Nearly 80 seniors from Warburg, Thorsby and Breton celebrated Seniors’ Week together with a special luncheon held at the Warburg Pioneer Community Hall on June 4, 2013. Alberta Seniors Program Advisor Laura Pawlechko delivered the keynote address which highlighted provincial programs available for seniors.
Lunch was catered by Warburg Family & Community Support Services Coordinator (FCSS), Marj Savage, and the Warburg FCSS Board with a little help from Chris Pankewitz and Leduc County FCSS Advisory Committee (Rural West) Member at large, Vivian Martinoff.
Warburg School grade 5 teacher, Carolyn Meyer, brought along 11 students from grades 5 and 6 who paired up with some seniors for a folk dance—the Ozark Rag from a collection of folk dances from Marion Rose. Following the senior-student dance, Zoltan Liba and the Country Friends band played to the enjoyment of everyone.
In her opening remarks, Pawlechko shared some senior trivia. “There are 450 thousand seniors in Alberta,” she told the audience. “And by 2031, the senior population is expected to rise to 900 thousand.” Pawlechko then reviewed the following programs available to seniors sixty-five and over.
The Alberta Seniors Benefit (ASB) program was brought in in 1994. It provides monthly cash and subsidy benefits to eligible seniors to supplement federal programs like Old Age Security and the Guaranteed Income Supplement.
Since 1995, the Special Needs Assistance for Seniors has assisted low income seniors with one time extraordinary personal expenses like essential home repairs, appliances, and some medical expenses.
Dental and Optical Assistance is available, providing up to $5000 in basic dental every five years and $230 for prescription eyeglasses every three years. The amount of coverage is based on your annual income. In general, single seniors with an annual income of $31,675 or less, and senior couples with a combined annual income of $63,350 or less, may qualify for the Dental and Optical Assistance for Seniors programs.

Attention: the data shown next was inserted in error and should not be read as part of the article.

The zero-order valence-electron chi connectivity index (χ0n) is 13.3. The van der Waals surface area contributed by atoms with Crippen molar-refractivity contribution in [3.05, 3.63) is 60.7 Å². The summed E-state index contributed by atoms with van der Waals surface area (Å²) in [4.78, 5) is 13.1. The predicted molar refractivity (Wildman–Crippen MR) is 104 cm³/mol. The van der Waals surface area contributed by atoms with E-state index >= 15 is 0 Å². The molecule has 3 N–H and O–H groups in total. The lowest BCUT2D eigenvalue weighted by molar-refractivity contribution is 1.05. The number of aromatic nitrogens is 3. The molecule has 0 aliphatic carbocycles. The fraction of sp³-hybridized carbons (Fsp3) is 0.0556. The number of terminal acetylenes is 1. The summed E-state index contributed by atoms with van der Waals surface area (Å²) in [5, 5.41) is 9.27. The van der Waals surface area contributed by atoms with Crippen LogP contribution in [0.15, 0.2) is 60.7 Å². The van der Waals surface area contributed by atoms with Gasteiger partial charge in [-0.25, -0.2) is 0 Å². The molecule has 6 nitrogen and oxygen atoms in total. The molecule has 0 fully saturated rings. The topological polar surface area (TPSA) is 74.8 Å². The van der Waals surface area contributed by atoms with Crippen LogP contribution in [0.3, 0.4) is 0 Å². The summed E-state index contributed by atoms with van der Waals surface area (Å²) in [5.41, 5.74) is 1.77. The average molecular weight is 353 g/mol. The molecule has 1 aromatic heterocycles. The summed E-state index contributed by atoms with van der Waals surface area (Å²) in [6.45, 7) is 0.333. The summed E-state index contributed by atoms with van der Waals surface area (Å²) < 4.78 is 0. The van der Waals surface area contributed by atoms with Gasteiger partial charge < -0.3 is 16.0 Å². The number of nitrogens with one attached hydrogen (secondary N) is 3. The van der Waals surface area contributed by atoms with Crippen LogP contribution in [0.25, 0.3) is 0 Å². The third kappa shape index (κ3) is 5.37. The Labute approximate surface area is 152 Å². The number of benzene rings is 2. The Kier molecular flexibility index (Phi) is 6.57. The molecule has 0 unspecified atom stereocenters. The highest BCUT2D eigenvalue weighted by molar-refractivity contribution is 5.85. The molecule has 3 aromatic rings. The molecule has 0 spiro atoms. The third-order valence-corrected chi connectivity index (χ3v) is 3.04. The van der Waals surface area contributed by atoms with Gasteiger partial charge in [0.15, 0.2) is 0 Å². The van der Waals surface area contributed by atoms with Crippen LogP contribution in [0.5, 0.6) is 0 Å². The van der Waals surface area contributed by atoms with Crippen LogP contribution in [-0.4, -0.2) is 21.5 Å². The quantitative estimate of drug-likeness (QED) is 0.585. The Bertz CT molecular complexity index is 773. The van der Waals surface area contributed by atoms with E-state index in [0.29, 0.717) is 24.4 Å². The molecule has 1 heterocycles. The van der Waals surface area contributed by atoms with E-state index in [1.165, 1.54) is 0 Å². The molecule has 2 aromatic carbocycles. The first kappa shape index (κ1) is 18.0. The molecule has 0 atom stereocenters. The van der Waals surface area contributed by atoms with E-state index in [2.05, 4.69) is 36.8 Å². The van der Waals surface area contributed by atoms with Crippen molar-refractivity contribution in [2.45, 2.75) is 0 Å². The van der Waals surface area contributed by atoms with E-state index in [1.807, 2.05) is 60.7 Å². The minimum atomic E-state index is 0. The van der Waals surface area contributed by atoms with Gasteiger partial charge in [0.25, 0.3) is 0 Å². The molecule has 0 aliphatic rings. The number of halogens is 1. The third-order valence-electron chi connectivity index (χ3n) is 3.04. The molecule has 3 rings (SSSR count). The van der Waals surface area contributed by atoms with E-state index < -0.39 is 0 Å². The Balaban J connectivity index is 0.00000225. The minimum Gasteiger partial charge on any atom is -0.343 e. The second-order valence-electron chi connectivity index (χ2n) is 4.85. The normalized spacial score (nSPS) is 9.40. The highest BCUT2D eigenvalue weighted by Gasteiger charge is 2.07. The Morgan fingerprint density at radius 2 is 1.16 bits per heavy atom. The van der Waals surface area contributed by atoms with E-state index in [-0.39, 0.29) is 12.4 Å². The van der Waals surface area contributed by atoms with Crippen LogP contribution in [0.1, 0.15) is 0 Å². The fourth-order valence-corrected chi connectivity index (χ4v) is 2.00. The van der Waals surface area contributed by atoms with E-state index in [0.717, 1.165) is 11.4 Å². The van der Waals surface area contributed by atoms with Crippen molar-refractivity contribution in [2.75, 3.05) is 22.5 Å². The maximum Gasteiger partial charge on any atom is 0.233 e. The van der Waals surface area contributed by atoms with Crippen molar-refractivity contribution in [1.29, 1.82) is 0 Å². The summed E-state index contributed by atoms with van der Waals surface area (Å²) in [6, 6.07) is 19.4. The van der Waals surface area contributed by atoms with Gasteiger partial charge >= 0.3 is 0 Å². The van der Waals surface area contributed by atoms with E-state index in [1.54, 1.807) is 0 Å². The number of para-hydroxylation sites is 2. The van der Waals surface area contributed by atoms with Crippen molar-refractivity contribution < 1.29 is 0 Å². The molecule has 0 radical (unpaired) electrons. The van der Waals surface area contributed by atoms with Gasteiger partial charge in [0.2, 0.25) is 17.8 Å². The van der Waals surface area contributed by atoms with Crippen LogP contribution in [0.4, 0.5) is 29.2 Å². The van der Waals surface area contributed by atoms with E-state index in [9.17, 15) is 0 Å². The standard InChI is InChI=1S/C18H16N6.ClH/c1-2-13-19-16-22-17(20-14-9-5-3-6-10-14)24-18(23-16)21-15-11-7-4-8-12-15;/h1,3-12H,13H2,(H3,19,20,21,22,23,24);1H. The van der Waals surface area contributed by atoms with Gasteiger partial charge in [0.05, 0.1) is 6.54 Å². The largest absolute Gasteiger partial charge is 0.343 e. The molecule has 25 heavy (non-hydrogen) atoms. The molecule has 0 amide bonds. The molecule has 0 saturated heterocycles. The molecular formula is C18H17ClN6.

The Educational Tax Rebate Program provides senior homeowners with a rebate to cover year-to-year increases in the education portion of their property taxes. This program will end on December 31, 2013.
Pawlechko is a bit more cautious about the Seniors Property Tax Deferral Program.
“While it may work for some, it may not work for all,” she said. In fact, she was against the program until an unnamed gentleman shared this experience with her.
His roof was leaking but he lacked the cash to fix it. He didn’t qualify for Special Needs Assistance because he was just over the income threshold. This year, he deferred his property tax at 3% and is going to use that money saved from the property tax to fix his roof.
When she asked why he didn’t just take out a bank loan to fix it, he replied, “They wanted just over 6.25% interest, so why wouldn’t I take it at 3%?” He will either pay it back, or it will be paid back when the house sells. Pawlechko said this opened her eyes so she could see a little clearer, though she’s still not sure the program will work for everybody.